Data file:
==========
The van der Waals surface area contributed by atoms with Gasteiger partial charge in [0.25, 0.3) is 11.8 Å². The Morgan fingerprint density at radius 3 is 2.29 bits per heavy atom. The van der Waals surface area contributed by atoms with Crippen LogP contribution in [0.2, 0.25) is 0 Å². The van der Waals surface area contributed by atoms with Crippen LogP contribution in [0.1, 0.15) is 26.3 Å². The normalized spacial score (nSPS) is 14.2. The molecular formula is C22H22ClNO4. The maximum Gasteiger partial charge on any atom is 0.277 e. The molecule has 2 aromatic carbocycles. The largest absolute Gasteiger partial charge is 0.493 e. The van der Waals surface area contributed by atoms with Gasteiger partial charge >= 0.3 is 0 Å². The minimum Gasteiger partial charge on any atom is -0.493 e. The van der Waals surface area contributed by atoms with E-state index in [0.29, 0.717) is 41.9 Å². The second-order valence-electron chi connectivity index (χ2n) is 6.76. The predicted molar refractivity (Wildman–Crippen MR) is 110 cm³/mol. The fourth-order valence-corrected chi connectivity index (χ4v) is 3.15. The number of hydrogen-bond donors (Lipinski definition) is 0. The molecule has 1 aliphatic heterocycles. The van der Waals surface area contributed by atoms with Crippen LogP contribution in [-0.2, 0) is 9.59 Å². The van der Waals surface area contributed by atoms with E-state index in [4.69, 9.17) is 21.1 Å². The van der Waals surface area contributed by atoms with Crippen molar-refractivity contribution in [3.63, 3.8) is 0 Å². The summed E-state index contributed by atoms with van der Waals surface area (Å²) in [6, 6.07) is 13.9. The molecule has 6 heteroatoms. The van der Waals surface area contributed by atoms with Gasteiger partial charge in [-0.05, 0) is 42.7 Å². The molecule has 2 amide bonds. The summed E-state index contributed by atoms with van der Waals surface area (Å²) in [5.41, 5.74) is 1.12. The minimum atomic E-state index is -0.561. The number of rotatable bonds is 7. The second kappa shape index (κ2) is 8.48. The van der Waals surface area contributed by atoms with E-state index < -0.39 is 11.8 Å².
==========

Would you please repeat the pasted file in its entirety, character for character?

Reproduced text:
The van der Waals surface area contributed by atoms with Gasteiger partial charge in [0.25, 0.3) is 11.8 Å². The Morgan fingerprint density at radius 3 is 2.29 bits per heavy atom. The van der Waals surface area contributed by atoms with Crippen LogP contribution in [0.2, 0.25) is 0 Å². The van der Waals surface area contributed by atoms with Crippen LogP contribution in [0.1, 0.15) is 26.3 Å². The normalized spacial score (nSPS) is 14.2. The molecular formula is C22H22ClNO4. The maximum Gasteiger partial charge on any atom is 0.277 e. The molecule has 2 aromatic carbocycles. The largest absolute Gasteiger partial charge is 0.493 e. The van der Waals surface area contributed by atoms with Gasteiger partial charge >= 0.3 is 0 Å². The minimum Gasteiger partial charge on any atom is -0.493 e. The van der Waals surface area contributed by atoms with E-state index in [0.29, 0.717) is 41.9 Å². The second-order valence-electron chi connectivity index (χ2n) is 6.76. The predicted molar refractivity (Wildman–Crippen MR) is 110 cm³/mol. The fourth-order valence-corrected chi connectivity index (χ4v) is 3.15. The number of hydrogen-bond donors (Lipinski definition) is 0. The molecule has 1 aliphatic heterocycles. The van der Waals surface area contributed by atoms with Crippen LogP contribution in [-0.2, 0) is 9.59 Å². The van der Waals surface area contributed by atoms with E-state index in [4.69, 9.17) is 21.1 Å². The van der Waals surface area contributed by atoms with Crippen molar-refractivity contribution in [3.63, 3.8) is 0 Å². The summed E-state index contributed by atoms with van der Waals surface area (Å²) in [6, 6.07) is 13.9. The molecule has 6 heteroatoms. The van der Waals surface area contributed by atoms with Gasteiger partial charge in [-0.05, 0) is 42.7 Å². The molecule has 2 amide bonds. The summed E-state index contributed by atoms with van der Waals surface area (Å²) in [5.41, 5.74) is 1.12. The minimum atomic E-state index is -0.561. The number of rotatable bonds is 7. The second kappa shape index (κ2) is 8.48. The van der Waals surface area contributed by atoms with E-state index < -0.39 is 11.8 Å².